Friday, October 1, 2010
Review: Quantum Theory
Platform: PS3 (also available on Xbox 360)
Developer: Tecmo LTD.
Publisher: Tecmo Koei America
# of Players: 1 (online 2-8)
ESRB Rating: M (Mature)
Call it "Pairs of War" if you must, but Tecmo Koei's Quantum Theory is a decently derivative single player focused cover-based sci-fi shooter with a few nice twists thanks to mutating environments and a slinky female AI companion you can use to attack enemies. The Gears of War influence is fairly heavy throughout, but being able to throw your partner at an enemy and watch as she slashes away or having to deal with levels that alter themselves as you play make the game a lot of fun to blast through. Multiplayer modes are on board as well and perform solidly (from the brief time I got to play before getting this review posted), making this an overall average (if not exactly original) game experience.
Granted, if you come into the game looking for complete perfection (or any sort of co-op mode), you might be disappointed with some of the quirks lifted wholesale or slightly modified from the Gears franchise. On the other hand, if you worship at the altar of Cliffy B., what's here is definitely inspired in more ways than one. While I generally hate comparing games directly to one another when reviewing (as I'm one of those who thinks every game world should be judged on its own merits), QT takes so much inspiration from the first Gears that I'd be silly not to point out a few similarities while propping up the welcome differences.
I can also predict some reviewers out probably there slamming QT a bit too roughly for sticking so close to the Gears formula in everything from the beefy main character, similar cover system, a few gritty half-destroyed environments, massive bosses and even certain weapons in your arsenal. Those folks will also whine about the lack of co-op, which should be shocking at all, given that when done properly, AI controlled characters can make for an excellent single player experience. On the other hand, while imitation is indeed the sincerest form of flattery even in the video game world, taking too much from the temple of Epic isn't always the best idea for some new IP's.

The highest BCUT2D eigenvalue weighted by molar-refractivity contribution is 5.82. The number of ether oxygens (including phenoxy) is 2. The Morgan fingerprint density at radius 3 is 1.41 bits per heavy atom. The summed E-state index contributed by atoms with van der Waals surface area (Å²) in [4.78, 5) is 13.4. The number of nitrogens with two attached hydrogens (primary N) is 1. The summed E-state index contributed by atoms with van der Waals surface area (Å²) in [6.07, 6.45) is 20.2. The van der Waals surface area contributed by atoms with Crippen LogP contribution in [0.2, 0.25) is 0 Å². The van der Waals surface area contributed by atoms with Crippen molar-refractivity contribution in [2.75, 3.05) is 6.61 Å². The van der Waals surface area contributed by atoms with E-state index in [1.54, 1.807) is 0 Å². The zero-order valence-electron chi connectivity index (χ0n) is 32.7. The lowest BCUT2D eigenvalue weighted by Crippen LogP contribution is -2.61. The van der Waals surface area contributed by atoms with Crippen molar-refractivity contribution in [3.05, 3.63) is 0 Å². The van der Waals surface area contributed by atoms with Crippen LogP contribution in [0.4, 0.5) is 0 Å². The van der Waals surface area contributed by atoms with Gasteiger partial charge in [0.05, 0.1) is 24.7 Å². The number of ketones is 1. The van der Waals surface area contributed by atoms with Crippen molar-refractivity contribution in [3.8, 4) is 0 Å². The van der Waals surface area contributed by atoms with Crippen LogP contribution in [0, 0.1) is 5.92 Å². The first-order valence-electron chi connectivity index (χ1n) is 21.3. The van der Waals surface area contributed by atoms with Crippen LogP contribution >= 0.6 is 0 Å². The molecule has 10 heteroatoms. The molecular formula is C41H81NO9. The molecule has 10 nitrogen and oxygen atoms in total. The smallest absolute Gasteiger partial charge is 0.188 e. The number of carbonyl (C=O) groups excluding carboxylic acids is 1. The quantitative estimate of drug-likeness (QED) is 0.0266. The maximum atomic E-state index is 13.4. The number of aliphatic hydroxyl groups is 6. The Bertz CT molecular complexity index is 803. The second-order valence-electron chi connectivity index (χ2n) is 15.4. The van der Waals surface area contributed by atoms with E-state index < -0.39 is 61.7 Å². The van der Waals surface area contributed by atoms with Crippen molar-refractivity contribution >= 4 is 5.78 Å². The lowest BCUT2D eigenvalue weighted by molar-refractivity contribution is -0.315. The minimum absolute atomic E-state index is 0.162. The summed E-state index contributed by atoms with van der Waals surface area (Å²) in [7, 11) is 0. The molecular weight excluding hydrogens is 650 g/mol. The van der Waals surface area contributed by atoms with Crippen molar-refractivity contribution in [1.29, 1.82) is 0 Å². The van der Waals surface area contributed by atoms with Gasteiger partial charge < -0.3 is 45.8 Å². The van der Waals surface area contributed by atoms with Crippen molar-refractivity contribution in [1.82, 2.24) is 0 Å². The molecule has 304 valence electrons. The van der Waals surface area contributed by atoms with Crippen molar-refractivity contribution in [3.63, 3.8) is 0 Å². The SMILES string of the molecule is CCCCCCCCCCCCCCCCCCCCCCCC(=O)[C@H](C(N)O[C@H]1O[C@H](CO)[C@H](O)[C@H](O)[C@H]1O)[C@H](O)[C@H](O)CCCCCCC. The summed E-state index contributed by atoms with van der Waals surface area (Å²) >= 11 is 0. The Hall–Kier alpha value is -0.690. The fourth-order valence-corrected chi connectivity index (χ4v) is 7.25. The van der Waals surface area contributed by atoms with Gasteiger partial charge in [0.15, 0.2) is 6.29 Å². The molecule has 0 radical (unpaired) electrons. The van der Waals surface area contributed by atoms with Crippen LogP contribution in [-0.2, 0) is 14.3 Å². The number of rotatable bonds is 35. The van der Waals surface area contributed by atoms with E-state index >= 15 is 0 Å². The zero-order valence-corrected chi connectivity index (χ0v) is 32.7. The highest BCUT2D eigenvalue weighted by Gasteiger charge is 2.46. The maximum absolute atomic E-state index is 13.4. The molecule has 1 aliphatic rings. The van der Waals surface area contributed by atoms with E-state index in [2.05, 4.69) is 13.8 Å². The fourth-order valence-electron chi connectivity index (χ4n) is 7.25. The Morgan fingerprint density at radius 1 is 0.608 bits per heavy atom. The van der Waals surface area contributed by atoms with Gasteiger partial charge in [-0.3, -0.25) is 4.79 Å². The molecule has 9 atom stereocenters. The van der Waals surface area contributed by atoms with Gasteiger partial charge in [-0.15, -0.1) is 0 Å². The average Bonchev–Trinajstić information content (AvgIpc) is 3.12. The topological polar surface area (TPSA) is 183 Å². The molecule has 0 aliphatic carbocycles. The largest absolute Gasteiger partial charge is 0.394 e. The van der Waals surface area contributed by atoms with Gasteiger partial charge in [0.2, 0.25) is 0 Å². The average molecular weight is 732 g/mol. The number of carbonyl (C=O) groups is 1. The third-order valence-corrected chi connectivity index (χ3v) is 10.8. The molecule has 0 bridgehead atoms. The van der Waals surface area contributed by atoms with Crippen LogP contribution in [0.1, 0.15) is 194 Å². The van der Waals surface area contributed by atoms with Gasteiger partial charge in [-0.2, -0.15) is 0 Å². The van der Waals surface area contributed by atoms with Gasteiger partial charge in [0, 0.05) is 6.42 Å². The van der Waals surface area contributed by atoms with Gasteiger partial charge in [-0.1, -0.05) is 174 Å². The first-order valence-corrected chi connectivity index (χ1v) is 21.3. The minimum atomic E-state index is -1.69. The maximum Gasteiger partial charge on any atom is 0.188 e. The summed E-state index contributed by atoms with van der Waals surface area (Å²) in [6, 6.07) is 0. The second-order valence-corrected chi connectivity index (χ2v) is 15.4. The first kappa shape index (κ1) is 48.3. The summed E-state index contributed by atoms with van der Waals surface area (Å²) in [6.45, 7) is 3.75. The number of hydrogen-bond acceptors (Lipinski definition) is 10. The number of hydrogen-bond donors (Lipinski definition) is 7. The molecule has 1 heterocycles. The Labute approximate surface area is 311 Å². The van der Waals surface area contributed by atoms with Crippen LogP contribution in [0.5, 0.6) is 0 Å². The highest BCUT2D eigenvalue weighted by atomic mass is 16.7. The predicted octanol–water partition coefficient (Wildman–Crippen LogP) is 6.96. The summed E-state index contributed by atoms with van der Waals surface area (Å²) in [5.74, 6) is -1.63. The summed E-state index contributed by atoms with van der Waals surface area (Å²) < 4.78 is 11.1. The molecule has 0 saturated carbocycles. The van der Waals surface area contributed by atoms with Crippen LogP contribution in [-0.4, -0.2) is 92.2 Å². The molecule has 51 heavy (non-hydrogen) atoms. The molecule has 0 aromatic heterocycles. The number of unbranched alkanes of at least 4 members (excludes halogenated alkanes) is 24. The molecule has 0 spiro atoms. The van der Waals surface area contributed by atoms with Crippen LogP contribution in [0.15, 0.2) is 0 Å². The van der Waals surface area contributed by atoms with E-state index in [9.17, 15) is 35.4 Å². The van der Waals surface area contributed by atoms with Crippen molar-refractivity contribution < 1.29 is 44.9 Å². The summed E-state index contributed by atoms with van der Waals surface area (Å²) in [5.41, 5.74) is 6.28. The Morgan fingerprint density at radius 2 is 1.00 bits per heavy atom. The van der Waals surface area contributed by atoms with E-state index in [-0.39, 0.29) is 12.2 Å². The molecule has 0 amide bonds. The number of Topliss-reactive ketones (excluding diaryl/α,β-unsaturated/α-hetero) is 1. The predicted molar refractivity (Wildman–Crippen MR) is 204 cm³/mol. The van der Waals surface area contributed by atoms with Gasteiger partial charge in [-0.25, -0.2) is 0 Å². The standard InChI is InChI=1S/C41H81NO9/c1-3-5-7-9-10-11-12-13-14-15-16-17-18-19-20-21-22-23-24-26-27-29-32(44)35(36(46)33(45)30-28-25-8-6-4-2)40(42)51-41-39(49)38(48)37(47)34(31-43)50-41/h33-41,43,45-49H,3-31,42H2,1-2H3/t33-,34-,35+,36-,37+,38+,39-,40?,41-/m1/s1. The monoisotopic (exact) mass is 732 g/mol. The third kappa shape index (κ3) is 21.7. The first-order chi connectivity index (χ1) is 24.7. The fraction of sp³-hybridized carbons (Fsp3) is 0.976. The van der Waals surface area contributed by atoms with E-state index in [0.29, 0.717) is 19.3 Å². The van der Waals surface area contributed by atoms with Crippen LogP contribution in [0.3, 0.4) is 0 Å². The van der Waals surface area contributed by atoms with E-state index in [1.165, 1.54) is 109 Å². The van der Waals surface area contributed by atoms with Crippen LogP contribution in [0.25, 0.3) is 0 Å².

That and one has to realize that as the game is cross-platform (it started out as a PS3 exclusive), there may be some PS3-only owners out there who probably haven't yet played any installments in Epic's testosterone-packed cash cow franchise. So in that respect, QT feels very much like a not so humble homage to Gears with a few different tricks up its sleeve. Of course, if I get a newsflash in my mailbox that says Marcus Fenix is coming to the PS3, I'll be catching, plucking and eating a crow. Then again, my psychic powers are weakened these days by too much cable news... Er, anyway - back to the review.
The game's plot revolves around Syd, a scarred brutish soldier type who stalks the land with his companion, Filena as the pair seek out and destroy "Living Towers" packed with humans mutated by a substance called Diablosis. Of course, these humans are armed, dangerous, have some equally mutated non-human allies on the prowl and they all want Syd dead with a Filena chaser. Although the rapid-fire playable introduction to QT has Syd teamed up with his pretty (and pretty deadly) partner, she disappears just before this too brief section ends. Syd ends up helping out a squad of human allies as they take on another Tower and the assault eventually whittles down the small squad to just Syd. In terms of the story, it's nothing "epic", but if you send time reading through the content accessed by shooting hidden Watchers in each level, you'll get a bit of written history that adds a small layer of depth to the proceedings.
For the first main mission and a bit of the next, Syd gets assistance from AI troops (a few of whom yell curses at enemies shooting at them) as the game drops in quick tutorial hints on the cover system, weapons and movement. Like Gears heroes, Syd's bulky frame isn't the fastest on the block and when he sprints, he's going to go in a straight line until you hit cover or roll away from an attack. If you didn't like this in Gears, you'll be no fan of it here. However, Syd isn't Dante, Ryu Hayubusa or any other speedier antihero from another game series and this is a game where you'll frequently need to use cover so you're not taking up floor space in the Tower with Syd's bullet-riddled corpse.